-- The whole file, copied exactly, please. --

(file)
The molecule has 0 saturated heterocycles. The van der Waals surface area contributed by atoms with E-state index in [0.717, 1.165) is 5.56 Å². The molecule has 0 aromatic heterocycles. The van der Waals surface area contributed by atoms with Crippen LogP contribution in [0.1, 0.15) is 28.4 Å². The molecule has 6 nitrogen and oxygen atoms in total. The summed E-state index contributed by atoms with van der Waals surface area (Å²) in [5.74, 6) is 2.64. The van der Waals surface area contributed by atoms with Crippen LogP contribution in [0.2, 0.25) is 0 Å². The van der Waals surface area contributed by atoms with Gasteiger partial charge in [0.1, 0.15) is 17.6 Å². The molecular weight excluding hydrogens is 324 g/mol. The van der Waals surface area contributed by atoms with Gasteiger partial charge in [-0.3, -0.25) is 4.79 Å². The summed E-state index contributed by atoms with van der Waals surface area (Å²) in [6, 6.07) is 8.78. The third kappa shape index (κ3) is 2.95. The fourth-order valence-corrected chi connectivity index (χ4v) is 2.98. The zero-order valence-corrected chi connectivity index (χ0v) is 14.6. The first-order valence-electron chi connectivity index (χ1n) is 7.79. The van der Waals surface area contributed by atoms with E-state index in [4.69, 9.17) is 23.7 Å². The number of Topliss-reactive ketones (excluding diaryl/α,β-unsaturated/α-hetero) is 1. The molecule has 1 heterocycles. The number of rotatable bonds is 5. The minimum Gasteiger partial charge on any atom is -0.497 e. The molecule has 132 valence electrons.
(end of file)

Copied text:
The molecule has 0 saturated heterocycles. The van der Waals surface area contributed by atoms with E-state index in [0.717, 1.165) is 5.56 Å². The molecule has 0 aromatic heterocycles. The van der Waals surface area contributed by atoms with Crippen LogP contribution in [0.1, 0.15) is 28.4 Å². The molecule has 6 nitrogen and oxygen atoms in total. The summed E-state index contributed by atoms with van der Waals surface area (Å²) in [5.74, 6) is 2.64. The van der Waals surface area contributed by atoms with Crippen LogP contribution in [0.2, 0.25) is 0 Å². The van der Waals surface area contributed by atoms with Gasteiger partial charge in [0.1, 0.15) is 17.6 Å². The molecular weight excluding hydrogens is 324 g/mol. The van der Waals surface area contributed by atoms with Gasteiger partial charge in [-0.3, -0.25) is 4.79 Å². The summed E-state index contributed by atoms with van der Waals surface area (Å²) in [6, 6.07) is 8.78. The third kappa shape index (κ3) is 2.95. The fourth-order valence-corrected chi connectivity index (χ4v) is 2.98. The zero-order valence-corrected chi connectivity index (χ0v) is 14.6. The first-order valence-electron chi connectivity index (χ1n) is 7.79. The van der Waals surface area contributed by atoms with E-state index in [4.69, 9.17) is 23.7 Å². The number of Topliss-reactive ketones (excluding diaryl/α,β-unsaturated/α-hetero) is 1. The molecule has 1 heterocycles. The number of rotatable bonds is 5. The minimum Gasteiger partial charge on any atom is -0.497 e. The molecule has 132 valence electrons.